The public insurance option is the Lazarus of the health care debate. Time and time again it has been pronounced dead, only to rise again.
Even now, though it was not included in President Barack Obamas heath care plan, it remains part of the debate. The public option is included in the House bill, and momentum is building in the Senate, where more and more Members are announcing their support for its inclusion in a reconciliation bill.
The resilience of the public option is due to a simple reason it is a very good idea. Short of a single-payer system, it is the best way of making health care available and affordable to those who dont have it, and keeping it affordable for those who do. That is why it is supported by a majority of Americans.
The power of the public option lies in the lower-cost competition it would offer to an industry dominated by regional monopolies. Insurance companies like to appeal to free-market principles to argue against the public option, but their market is anything but free. A recent Urban Institute study found that concentration in the insurance and hospital industries has created markets that by and large are simply not competitive.
The public option would offer lower-cost competition to these big, monopolistic insurers. It would not be profit-driven and would have far lower overhead costs than private insurers, enabling it to charge lower premiums. Medicares administrative costs, for example, are estimated to account for 2 percent to 5 percent of premiums compared with 25 percent to 40 percent of premiums in the individual insurance market.
In addition, no one administering the public option would be making the $10 million-a-year salaries and compensation that many health insurance executives are making.
By offering a lower-cost alternative, the public option would make it easier for the uninsured to purchase coverage.
It would also help those with insurance by forcing the insurers to control premium costs in order to compete.
Critics charge this would cost too much and add to the deficit. The Congressional Budget Office, however, has found that the public option will reduce the deficit over the long term. The robust public option favored by the Congressional Progressive Caucus and other health care advocates, paying Medicare rates plus 5 percent, would save the government $110 billion over the first 10 years of its life. Even the version included in the House reform bill would save approximately $25 billion over that span. These savings could be used to bolster subsidies to make coverage more affordable for the uninsured and to lower the deficit.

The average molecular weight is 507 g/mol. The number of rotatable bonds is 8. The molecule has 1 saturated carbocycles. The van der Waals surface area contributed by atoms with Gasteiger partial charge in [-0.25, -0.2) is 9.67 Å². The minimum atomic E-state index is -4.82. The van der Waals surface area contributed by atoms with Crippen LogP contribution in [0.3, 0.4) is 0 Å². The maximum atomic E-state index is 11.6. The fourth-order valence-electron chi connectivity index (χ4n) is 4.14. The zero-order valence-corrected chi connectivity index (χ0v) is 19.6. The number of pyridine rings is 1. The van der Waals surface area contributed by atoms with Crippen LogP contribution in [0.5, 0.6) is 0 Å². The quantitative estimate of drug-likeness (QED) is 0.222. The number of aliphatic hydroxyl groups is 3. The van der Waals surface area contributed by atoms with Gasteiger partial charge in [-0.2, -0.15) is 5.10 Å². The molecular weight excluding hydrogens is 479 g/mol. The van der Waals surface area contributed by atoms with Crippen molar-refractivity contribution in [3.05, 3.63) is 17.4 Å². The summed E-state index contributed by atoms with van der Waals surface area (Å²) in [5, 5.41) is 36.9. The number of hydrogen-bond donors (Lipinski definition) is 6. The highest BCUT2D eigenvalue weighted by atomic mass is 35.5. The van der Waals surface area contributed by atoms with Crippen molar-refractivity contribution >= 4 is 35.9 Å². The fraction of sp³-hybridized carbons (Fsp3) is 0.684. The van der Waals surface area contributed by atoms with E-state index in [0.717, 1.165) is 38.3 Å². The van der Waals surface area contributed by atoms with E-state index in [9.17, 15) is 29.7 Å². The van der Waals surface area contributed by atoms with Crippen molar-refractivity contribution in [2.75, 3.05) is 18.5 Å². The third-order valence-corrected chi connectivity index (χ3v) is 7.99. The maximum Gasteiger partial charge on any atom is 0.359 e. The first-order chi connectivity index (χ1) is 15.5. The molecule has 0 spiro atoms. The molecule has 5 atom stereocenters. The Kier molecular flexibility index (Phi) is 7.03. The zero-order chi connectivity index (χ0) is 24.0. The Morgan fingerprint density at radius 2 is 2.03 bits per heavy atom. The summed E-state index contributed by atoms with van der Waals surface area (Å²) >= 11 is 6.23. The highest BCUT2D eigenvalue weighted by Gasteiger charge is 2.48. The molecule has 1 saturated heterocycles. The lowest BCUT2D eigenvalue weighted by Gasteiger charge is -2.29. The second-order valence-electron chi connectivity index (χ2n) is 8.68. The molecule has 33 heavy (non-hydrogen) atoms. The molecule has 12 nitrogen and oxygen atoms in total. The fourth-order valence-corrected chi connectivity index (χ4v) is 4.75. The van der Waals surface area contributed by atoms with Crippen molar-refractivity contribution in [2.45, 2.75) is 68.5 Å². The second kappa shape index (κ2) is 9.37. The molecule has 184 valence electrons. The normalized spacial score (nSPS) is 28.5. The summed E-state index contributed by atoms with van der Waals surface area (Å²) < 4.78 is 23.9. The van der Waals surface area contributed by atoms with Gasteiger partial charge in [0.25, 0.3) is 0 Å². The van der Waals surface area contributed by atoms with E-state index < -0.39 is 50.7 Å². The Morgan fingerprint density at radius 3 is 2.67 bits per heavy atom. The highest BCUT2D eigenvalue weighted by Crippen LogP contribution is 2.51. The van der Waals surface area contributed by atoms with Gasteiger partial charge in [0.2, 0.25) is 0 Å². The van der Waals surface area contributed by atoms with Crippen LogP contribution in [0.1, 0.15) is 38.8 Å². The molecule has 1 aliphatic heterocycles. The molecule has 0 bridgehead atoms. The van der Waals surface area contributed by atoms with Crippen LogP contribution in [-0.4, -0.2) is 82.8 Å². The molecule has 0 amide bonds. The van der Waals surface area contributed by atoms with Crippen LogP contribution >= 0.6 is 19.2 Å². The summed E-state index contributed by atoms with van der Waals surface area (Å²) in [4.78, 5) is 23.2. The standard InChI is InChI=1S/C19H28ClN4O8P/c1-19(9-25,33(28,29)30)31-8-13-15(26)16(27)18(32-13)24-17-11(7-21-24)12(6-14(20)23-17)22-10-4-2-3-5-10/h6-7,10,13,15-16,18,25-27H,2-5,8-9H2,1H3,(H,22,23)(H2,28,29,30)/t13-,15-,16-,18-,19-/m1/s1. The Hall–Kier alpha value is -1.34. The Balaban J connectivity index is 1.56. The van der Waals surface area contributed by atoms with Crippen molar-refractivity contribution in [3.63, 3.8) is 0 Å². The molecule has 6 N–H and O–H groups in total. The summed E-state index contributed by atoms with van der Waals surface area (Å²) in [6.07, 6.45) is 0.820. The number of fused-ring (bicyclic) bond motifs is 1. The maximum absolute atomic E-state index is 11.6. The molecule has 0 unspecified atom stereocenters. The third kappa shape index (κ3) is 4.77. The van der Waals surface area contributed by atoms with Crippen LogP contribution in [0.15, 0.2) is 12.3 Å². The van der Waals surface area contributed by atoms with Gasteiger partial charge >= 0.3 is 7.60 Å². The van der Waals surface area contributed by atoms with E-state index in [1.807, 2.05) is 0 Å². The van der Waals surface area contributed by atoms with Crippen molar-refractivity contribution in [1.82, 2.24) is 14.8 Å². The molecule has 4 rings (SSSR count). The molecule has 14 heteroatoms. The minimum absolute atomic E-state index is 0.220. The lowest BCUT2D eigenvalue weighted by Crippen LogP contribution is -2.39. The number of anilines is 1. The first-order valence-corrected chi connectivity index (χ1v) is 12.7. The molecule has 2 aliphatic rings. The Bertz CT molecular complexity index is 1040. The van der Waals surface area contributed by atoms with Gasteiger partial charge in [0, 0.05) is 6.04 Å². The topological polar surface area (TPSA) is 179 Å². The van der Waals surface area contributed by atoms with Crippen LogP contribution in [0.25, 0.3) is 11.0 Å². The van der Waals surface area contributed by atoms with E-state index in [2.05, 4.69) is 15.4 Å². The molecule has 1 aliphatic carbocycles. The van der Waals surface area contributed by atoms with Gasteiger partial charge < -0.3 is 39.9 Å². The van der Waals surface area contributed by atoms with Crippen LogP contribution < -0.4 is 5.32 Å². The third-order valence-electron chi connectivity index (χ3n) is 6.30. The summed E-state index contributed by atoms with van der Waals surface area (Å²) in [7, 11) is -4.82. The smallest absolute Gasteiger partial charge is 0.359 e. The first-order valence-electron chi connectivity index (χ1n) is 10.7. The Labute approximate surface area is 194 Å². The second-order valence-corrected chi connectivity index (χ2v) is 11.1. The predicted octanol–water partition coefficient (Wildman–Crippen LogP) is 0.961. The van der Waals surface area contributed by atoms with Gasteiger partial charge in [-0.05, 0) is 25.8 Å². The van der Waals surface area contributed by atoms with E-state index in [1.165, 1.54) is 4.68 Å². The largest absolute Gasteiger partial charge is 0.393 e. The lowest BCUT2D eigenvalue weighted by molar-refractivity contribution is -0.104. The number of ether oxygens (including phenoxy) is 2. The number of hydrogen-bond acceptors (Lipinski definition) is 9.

Critics also charge that the public option is a government takeover of the health care system.
This is wrong, and they know it. The public option would be one insurance option, alongside private health insurance plans. The public plan would compete with the private health companies to get people to enroll.
To be most effective, it would be national, without co-ops or local plans that dilute the power of the public option to deliver lower-cost, higher-quality care.
Another objection to the public option is that it goes too far, too fast. Reform should be more incremental.
But our health care system is in crisis now. More than 40 million Americans are uninsured, more than 85 percent of them in working families. Another 25 million are underinsured. By the end of this day, 14,000 more Americans will lose their coverage.
Even those with health insurance are struggling to meet its skyrocketing costs. Health care expenses for the average family of four are projected to jump $1,800 yearly. Over the past decade, health care costs have risen on average four times faster than workers earnings.
Piecemeal tweaking of the health insurance system will not address this growing problem. We need to reform our health care system, and the public option must be included.
I will fight to include the public option in the final version of the health care reform legislation.
If it is not included, however, it will rise from the dead once again.
The day after the health care legislation is passed, I will introduce a bill calling for the public option.
Rep. Lynn Woolsey (D-Calif.) is co-chairwoman of the Congressional Progressive Caucus.
The Dalai Lama greets House Minority Leader Nancy Pelosi, D-Calif., before a meeting with House leaders in the Capitol. The Dalai Lama was on the Hill to meet with members of the House and Senate and also presided of the Senate's morning prayer.